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I have a beautiful silk sari with a complex gold border that my grandmother bought in India and gave to me when I was 12. It is the most beautiful sky blue color, but has fade marks because I used it as a window scarf in college. <img alt="" class="inlineimg" src="/img/vbsmilies/smilies/duck.gif" style="border:0px solid;" title="Duck">:<br><br>
I've worn it as a sari a few times, but the opportunities for doing this are fairly rare these days, and I'd love to find a way to use this beautiful fabric more often. The workmanship is gorgeous. I bought a few saris myself when I was in India for a few days, but didn't have the resources to find or buy anything as lovely as this one at that time. The fabric is a pretty tight weave/high thread count, not gauzy at all. Very little stretch.<br><br>
How can I use this as a carrier? Would it work as just a plain old wrap (if cut to size?). Could I make it into a ring sling with some sling-strength rings? The fabric seems kind of slippery for that. Should I pad it in any way?<br><br>
Any suggestions welcome!
 

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i would think you should be able to use it as a maya at the very least. im sure others will have other ideas though.
 

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<div>Originally Posted by <strong>katie9143</strong> <a href="/community/forum/post/9871919"><img alt="View Post" class="inlineimg" src="/community/img/forum/go_quote.gif" style="border:0px solid;"></a></div>
<div style="font-style:italic;">i would think you should be able to use it as a maya at the very least. im sure others will have other ideas though.</div>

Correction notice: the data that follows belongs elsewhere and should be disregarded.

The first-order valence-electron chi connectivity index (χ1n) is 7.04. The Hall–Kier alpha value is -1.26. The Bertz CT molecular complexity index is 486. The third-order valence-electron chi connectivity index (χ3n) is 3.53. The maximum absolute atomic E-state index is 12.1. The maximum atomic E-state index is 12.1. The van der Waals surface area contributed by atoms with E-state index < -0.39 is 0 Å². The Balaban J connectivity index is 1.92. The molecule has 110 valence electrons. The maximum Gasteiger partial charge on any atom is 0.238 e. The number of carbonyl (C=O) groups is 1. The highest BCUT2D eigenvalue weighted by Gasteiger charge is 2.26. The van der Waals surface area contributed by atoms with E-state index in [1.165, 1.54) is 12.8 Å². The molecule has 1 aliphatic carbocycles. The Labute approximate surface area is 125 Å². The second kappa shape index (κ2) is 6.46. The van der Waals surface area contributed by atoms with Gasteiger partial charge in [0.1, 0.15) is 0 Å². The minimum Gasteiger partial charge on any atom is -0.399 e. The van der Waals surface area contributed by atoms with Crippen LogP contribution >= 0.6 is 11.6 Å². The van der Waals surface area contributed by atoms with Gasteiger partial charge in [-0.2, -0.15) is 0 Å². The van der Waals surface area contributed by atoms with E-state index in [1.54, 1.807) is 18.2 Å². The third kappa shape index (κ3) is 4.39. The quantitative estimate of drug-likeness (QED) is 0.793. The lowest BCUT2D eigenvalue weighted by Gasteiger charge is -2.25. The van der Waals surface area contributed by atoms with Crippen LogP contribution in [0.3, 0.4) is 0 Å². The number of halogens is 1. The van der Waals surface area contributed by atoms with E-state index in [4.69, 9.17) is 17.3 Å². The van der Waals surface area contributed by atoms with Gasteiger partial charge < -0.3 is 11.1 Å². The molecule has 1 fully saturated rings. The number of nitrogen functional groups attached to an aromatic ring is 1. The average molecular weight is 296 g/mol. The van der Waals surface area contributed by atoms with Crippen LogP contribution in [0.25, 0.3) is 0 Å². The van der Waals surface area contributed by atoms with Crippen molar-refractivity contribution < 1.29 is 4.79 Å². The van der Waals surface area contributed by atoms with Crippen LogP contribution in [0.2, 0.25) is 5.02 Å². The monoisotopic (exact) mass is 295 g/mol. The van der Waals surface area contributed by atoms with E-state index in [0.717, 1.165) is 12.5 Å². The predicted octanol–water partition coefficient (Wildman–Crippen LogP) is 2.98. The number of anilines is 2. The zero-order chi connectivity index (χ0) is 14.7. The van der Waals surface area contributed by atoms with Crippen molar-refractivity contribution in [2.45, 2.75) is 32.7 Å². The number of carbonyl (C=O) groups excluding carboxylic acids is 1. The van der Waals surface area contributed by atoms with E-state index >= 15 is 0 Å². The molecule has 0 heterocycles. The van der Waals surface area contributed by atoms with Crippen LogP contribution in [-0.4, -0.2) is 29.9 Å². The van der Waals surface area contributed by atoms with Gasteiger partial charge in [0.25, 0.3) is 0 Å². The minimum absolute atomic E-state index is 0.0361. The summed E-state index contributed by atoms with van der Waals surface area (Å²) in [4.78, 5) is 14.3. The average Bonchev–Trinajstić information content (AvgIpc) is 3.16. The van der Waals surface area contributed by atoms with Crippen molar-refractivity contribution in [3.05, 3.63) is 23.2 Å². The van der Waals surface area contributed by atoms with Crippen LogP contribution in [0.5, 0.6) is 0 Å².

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Do you mean have it transformed into a ring sling becos a "maya" is short for "maya wrap rs" which is a brand name.<br><br>
yes it might work for a ring sling dept on texture and thickness.<br>
Might work even as a wrap, but again, depends on texture and thickness.
 

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Silk makes an excellent ring sling! Depending on how much fabric you have, you may be able to do more than one thing with it. What are the dimensions?
 

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Don't Indian women use their saris directly to carry their babies, or am I mistaken on that? Because it would be nice if you could try to use it as a carrier without altering it in any way. Probably something like a wrap.<br><br>
It would probably make a really pretty ring sling too though.<br><br>
Sorry I'm no help. <img alt="" class="inlineimg" src="http://www.mothering.com/discussions/images/smilies/smile.gif" style="border:0px solid;" title="smile">
 

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Depending on how thick it is, you could make a two layer ring sling. Or if you want to cut it, it could be the panel on a MT.<br><br>
Sounds beautiful!
 

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Just be sure the fabric is sound first. Sun and age can damage fabric. You could use it for a decoraive front panel on a MT (w/ sturdy canvas behind it).
 

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Mm, I'm interested in this too. It's impossible to buy wraps in my town--they only sell a very limited collection of the really structured carriers like the Ergo--but there's a store which has gorgeous panels of fabric. I don't think they're saris, some of them are scarves and some of them are thick shawls, and some of them I have no idea. But they have the most luscious colours. I was wondering if they'd be sturdy enough for a smallish baby, at least.
 

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If I'm not mistaken, there's a whole discussion about this on the babywearer forums. Would it be breaking the UA to direct people there? I'm never sure how that works.<br><br>
Short answer--yes. You could totally make a wrap out of a sari.
 

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<div>Originally Posted by <strong>BarefootScientist</strong> <a href="/community/forum/post/9874366"><img alt="View Post" class="inlineimg" src="/community/img/forum/go_quote.gif" style="border:0px solid;"></a></div>
<div style="font-style:italic;">Don't Indian women use their saris directly to carry their babies, or am I mistaken on that? Because it would be nice if you could try to use it as a carrier without altering it in any way. Probably something like a wrap.<br><br>